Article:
-2

COMMENT 10h ago

Yes, ivermectin is cheap, but the doctor visit, exam and bloodwork is not. And antivirals like Remdesivir cost over $3,000 per shot. And to even get Remdesivir you have to be admitted to the hospital and pay all that, too. Medical treatment for covid is insanely expensive in the US. And they send those bills directly to you, not to the taxpayers.

8

COMMENT 10h ago

Yes, that's why many mutations fail and never spread any further in that particular host population. They mutate themselves out of viability. It would be nice if all viruses did this. Instead, they come up with things like Delta, outcompeting all the other inferior mutants.

-5

COMMENT 10h ago

I agree those are all needed in a big way. The problem is (in the US) many people are not in a financial position to afford treatment for covid. It's really expensive. For a lot of people, a free, experimental vaccine is, in their minds, a better alternative than huge medical bills and lost wages from work due to covid infection and treatment. A lot of people are really between and rock and a hard place here.

-3

COMMENT 10h ago

It looked pretty bad in our ICU full of people dead and dying from it. It didn't look too bad at Walmart though, now that you mention it. Odd.

2

COMMENT 11h ago

I agree with you. We should be talking about it and we should be investigating all of it. I am in no way attempting to shut down the prion hypothesis. I hope researchers ARE looking at it and arguing about it. I hope they start publishing papers about it. And I wish the pissing contest in the vaccine research community would stop and these people start working together.

I would be happy to get vaxxed for covid once all these questions are answered. I'm not personally satisfied yet as to the ultimate safety of any of the covid vaccines out there.

1

COMMENT 11h ago

Oh, I agree with you. If the immune system is compromised it may not be able to mount a defense against either the actual virus or the vaccine. But the vaccine may provide a non-zero benefit to a percentage of immunocompromised people. From a purely safety standpoint, I don't think the vaccine is any less safe for the immunocompromised, it's just less effective.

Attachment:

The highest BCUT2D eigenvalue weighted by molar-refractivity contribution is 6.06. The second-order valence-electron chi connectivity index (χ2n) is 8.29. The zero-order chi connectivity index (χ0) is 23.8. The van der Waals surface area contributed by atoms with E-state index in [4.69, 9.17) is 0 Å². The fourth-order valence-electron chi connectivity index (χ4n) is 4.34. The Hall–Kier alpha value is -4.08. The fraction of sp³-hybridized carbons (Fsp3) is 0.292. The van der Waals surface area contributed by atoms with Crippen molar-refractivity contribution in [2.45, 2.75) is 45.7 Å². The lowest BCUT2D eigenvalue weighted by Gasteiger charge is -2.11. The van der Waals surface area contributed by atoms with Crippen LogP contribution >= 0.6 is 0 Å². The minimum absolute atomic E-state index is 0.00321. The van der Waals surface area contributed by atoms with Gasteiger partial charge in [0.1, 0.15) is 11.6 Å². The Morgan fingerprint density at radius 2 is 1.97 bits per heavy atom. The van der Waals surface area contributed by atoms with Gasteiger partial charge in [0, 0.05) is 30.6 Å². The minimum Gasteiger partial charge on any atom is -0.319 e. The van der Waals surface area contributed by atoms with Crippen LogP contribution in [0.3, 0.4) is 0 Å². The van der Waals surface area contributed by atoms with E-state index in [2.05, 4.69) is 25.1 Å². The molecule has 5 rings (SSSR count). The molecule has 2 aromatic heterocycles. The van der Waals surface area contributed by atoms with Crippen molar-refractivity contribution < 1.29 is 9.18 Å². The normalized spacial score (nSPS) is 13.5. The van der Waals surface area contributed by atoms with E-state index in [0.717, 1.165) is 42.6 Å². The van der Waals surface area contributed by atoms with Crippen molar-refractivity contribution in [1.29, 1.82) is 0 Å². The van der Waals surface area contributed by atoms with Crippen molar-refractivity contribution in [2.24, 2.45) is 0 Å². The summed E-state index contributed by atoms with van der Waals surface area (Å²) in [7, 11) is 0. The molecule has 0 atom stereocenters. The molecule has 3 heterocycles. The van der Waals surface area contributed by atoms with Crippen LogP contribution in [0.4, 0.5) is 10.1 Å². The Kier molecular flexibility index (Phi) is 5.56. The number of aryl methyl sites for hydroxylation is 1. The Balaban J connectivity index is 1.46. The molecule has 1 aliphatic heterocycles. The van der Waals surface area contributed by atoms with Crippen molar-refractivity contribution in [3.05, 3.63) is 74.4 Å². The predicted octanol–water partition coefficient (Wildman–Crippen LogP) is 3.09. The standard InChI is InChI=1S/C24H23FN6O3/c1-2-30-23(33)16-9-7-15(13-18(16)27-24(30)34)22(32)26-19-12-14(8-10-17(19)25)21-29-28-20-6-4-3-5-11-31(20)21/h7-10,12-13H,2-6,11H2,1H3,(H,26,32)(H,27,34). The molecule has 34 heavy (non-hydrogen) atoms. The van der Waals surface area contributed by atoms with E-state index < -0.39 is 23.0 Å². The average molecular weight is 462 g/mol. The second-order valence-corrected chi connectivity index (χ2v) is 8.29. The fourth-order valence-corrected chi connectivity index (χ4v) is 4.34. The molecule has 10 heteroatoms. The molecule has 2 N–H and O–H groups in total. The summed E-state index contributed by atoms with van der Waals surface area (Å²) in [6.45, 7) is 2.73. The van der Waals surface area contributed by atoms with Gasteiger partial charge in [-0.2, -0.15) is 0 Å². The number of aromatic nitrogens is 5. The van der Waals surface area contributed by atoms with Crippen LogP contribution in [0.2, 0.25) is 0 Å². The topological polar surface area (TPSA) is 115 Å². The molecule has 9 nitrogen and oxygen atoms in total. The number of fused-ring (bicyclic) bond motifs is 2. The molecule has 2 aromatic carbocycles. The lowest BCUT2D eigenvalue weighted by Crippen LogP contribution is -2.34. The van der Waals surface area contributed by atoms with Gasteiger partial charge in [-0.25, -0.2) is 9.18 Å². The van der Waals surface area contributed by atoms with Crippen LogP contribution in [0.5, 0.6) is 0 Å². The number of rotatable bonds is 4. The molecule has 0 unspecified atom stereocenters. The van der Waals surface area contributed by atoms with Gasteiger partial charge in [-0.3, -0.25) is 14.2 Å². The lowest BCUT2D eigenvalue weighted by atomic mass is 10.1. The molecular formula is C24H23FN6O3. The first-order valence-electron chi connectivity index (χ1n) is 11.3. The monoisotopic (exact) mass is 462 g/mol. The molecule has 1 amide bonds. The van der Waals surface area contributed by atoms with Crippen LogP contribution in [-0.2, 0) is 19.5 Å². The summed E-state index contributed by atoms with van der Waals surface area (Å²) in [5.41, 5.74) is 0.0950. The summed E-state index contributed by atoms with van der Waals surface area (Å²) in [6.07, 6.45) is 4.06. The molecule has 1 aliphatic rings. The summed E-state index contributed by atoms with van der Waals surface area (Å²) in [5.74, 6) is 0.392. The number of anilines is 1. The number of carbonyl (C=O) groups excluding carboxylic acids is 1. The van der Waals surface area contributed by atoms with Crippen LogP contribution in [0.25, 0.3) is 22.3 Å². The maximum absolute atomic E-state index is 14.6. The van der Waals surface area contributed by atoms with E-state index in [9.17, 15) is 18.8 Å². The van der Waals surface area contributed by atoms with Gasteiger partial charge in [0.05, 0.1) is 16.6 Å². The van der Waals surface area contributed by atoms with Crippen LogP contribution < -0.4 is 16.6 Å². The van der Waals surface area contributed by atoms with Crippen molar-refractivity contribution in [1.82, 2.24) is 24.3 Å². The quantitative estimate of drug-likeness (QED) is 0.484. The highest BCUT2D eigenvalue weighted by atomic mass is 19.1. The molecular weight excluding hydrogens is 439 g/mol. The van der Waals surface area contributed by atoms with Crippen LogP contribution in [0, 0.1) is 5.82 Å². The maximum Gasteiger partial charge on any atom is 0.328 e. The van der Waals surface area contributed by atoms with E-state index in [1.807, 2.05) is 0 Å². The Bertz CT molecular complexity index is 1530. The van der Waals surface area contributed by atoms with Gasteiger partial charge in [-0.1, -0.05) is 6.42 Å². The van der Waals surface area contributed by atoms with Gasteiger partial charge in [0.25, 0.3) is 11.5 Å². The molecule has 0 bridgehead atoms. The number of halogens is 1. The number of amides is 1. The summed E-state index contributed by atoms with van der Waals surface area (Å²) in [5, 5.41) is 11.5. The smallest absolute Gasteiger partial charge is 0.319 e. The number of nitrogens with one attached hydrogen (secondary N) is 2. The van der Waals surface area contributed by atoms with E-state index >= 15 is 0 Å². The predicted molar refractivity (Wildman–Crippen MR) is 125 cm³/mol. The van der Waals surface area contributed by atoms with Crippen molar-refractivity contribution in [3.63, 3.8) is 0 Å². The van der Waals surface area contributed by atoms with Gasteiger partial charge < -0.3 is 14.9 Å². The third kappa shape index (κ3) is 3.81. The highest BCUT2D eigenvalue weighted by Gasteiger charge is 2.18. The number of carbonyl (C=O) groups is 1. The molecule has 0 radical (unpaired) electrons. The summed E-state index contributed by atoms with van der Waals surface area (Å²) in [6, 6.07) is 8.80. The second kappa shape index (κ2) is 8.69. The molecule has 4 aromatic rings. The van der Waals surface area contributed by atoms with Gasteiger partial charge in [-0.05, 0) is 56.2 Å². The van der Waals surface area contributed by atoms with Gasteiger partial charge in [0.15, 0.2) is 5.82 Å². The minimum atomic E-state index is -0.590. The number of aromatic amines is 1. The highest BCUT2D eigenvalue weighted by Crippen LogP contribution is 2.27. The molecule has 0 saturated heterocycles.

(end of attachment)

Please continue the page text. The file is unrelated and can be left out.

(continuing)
-9

COMMENT 11h ago

The problem is that to achieve natural immunity you have to be infected with SARS-CoV2. Which for well over half the population is a bad idea - the old, the fat, the hypertensive, the diabetic. If we were all young and healthy and without comorbidities, natural immunity would be a great idea.

Humans, as a species, are grossly unhealthy. That is why covid caused such a problem in the first place. We're easy pickings.

There's only 3 ways to fix this. (1) return the human population to a state of good health. (2) develop good treatments for covid. (3) develop vaccines for the prevention of covid.

Unless you have other ideas? I'm not being snarky. I'd like to hear any other ideas you have about how to deal with this.

-1

COMMENT 11h ago

It's just the way mutations are named. Instead of naming the mutations after the city or country they pop up in they are named, alpha, beta, gamma, delta, etc. When the next one pops up in Denver, it will not be called Denver Variant - it will be named Omega or something neutral like that.

Delta is just the name of the mutation that first popped up in India.

-17

COMMENT 11h ago

You watch too much MSM. You'd be much better served spending your time reading medical and research journals than watching CNN and reading the NY Times.

4

COMMENT 12h ago

At some point, people are going to have to recognize that we're probably going to have to vaccinate the kids. If we don't, we are going to continue to have a huge pool of virus circulating in the population. People say, "So what? The kids don't get sick." Which is great. I'm glad they don't.